Obviously, Food Network has a theme – food.
However, to me, it also resembles the best radio stations of the 60s/70s/80s. The Food Network is a personality station! Most TV networks are not.
That’s not a little afterthought either. Their personalities are cultivated, individually and as a group, to make the channel more sticky to viewers. They become brand extensions. Many broadcasters/cablecasters are scared of personalities, because they can bolt.
Pause –> I absolutely have a vested interest in personality driven TV. I understand that. I have a career built on promoting that. –> Resume.
Most of the Food personalities are quite appealing, though I find a few
Paula Deen is on as I type this. Helaine thinks she’s great. I do not. The same goes for Emeril Legasse.
The one Food Network ‘star’ I find most interesting is Alton Brown. He is a geeky guy, who seems to do more explaining than cooking. That’s OK by me. He references enough history and scientific theory for me to think he’s an intellectual.
As a Renaissance man wannabe, I value deep thought.
Alton Brown is appearing in Niagara Falls this weekend, at a casino. It doesn’t make a lot of sense to me, but casinos have enough money to take chances and try anything to draw more traffic. The Buffalo News interviewed him, It is, as he is, one of the most quirky interviews I’ve ever read.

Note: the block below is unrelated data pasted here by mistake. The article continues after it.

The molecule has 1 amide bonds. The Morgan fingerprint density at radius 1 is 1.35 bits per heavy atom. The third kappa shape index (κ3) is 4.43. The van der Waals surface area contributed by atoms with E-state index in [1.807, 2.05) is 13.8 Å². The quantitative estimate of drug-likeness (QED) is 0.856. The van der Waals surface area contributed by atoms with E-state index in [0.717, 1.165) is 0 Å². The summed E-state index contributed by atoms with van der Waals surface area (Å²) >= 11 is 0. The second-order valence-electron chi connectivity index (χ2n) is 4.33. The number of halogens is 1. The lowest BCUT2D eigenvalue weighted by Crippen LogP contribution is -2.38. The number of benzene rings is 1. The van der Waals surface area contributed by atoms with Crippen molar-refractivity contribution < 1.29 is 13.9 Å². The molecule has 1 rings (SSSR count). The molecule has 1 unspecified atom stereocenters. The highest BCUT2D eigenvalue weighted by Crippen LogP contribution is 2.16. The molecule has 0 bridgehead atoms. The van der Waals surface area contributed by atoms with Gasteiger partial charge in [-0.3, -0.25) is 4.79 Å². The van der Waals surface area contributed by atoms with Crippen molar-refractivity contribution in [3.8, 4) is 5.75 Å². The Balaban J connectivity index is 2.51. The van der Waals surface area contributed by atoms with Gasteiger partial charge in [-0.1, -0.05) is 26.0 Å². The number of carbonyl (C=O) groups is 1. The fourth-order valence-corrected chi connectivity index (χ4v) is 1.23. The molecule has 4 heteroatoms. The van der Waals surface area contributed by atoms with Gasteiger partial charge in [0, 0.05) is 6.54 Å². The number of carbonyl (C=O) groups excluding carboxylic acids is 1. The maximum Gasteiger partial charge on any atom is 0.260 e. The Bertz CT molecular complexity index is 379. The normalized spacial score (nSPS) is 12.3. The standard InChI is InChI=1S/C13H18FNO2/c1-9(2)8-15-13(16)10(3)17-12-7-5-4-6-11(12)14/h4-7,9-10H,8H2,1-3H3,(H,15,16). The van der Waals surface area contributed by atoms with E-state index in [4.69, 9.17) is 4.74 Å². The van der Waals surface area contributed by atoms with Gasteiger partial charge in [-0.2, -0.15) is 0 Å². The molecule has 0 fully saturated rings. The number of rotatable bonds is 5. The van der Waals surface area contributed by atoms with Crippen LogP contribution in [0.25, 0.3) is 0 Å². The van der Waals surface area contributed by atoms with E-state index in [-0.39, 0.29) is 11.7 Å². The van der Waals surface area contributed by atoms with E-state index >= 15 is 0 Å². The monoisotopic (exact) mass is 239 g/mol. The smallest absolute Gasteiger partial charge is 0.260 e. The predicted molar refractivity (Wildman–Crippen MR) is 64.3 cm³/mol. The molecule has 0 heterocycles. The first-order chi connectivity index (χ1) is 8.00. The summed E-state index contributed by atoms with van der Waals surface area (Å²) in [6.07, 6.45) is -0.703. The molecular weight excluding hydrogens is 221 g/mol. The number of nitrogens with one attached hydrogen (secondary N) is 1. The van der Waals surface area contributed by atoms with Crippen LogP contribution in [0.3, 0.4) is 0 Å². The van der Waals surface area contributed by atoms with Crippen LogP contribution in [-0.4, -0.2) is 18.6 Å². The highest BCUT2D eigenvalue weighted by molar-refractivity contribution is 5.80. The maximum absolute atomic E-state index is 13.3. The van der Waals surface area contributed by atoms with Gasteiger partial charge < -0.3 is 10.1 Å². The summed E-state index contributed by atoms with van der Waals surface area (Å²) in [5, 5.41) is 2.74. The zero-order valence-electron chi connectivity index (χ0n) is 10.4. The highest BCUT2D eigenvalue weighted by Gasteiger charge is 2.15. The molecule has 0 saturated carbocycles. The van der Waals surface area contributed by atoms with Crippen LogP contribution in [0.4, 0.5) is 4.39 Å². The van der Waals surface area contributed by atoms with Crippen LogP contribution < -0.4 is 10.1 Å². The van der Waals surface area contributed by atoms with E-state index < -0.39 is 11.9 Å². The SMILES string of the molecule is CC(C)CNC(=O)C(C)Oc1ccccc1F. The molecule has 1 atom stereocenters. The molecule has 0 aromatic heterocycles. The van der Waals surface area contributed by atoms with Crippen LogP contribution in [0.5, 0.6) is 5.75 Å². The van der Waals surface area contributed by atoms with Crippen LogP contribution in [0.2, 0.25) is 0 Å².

But he’s not going to go Hollywood. “I refuse to wear makeup, and I refuse to bow down and say, ‘Oh gee I need to look glamorous, and skinny,’ ” he says. “I’m just a guy, and this is how guys look.”
Yes to paragraph one. I wish to paragraph two. I wear makeup, though only to hide my ineffective shaving techniques. I don’t shade or contrast or do any of those more complex things you can do with makeup.
But there’s no place in “Good Eats” for that stuff, he says
“I would rather just illuminate and inform, so I’ve got to get the political part out of me,” he says. “I need to become more neutral, which is hard for me. I don’t feel very neutral these days.”
We agree on that too. I hold myself back a lot – on-the-air and here.
In the fall, I watched a behind-the-scenes episode of Alton’s show, Good Eats. I was blown away by the detail and precision necessary to produce it.
I had never stopped to think about the budget for a Food Network show. We’re not talking Hollywood feature, but it’s certainly not cable public access.
If there was one person on Food Network I could have dinner with, it would be Alton Brown.